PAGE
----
In the last week I was closely involved in the big political story of that week, namely the Junior Doctor’s dispute. As most readers will know this has been going on for some time but came to a head last week with each day bringing a new twist and turn. On Monday we got an urgent question in the House on the latest stage of negotiations at which point it became very clear the Government were not going to budge in the negotiations. On Tuesday we had our regular Health Department questions at which I got to ask the Health Secretary Jeremy Hunt directly whether the Government had turned down an offer (as had been revealed in the papers that morning) from the BMA that would have met Junior Doctors concerns and not cost the Government any more money. I asked Mr Hunt to answer either “yes” or “no” and of course his answer contained lots of words but not either of those! I took that as a signal that the answer was probably a “yes” and that there was obviously more going on here than the official Government line. Wednesday brought the day of industrial action but by Thursday we had Jeremy Hunt announcing that he was going to end negotiations and impose a new contract on the junior doctors.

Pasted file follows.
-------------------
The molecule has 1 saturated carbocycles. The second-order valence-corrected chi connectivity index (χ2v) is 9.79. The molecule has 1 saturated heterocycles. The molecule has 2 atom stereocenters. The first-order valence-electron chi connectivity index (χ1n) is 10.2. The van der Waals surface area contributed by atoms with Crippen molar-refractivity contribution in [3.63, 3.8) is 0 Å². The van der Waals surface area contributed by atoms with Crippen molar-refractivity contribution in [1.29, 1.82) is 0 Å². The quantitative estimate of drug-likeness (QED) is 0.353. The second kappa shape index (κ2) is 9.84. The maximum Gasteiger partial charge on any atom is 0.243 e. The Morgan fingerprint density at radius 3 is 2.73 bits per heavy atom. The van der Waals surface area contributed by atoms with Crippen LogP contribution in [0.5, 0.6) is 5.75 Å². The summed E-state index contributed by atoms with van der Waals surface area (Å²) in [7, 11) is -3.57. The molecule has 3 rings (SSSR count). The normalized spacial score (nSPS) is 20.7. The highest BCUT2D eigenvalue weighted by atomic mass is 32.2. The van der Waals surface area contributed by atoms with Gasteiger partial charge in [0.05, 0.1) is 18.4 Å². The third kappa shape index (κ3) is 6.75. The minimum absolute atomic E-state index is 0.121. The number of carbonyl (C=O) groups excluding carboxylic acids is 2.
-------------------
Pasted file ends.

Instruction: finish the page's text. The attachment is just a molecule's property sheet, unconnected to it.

The fall out from that dramatic statement began almost immediately with my receiving an email from a doctor within a few hours saying that they were now considering emigrating because they felt so let down by Jeremy Hunt and that his vision of a seven day NHS is a fantasy without extra staffing and funding. I would certainly support all NHS services being available 7 days a week and some already are, but I have seen for myself how stretched services are at the moment. To my mind, alienating large sections of the workforce and ignoring the cuts in social care funding which have put huge pressure on the NHS are not the way to deliver the world class 7 day a week service we would all like to see. I fear by his actions, Jeremy Hunt will make matters much worse in the long run as we will see increasing staff shortages because doctors, nurses and other health professionals will feel undervalued in this country and will have took their skills elsewhere.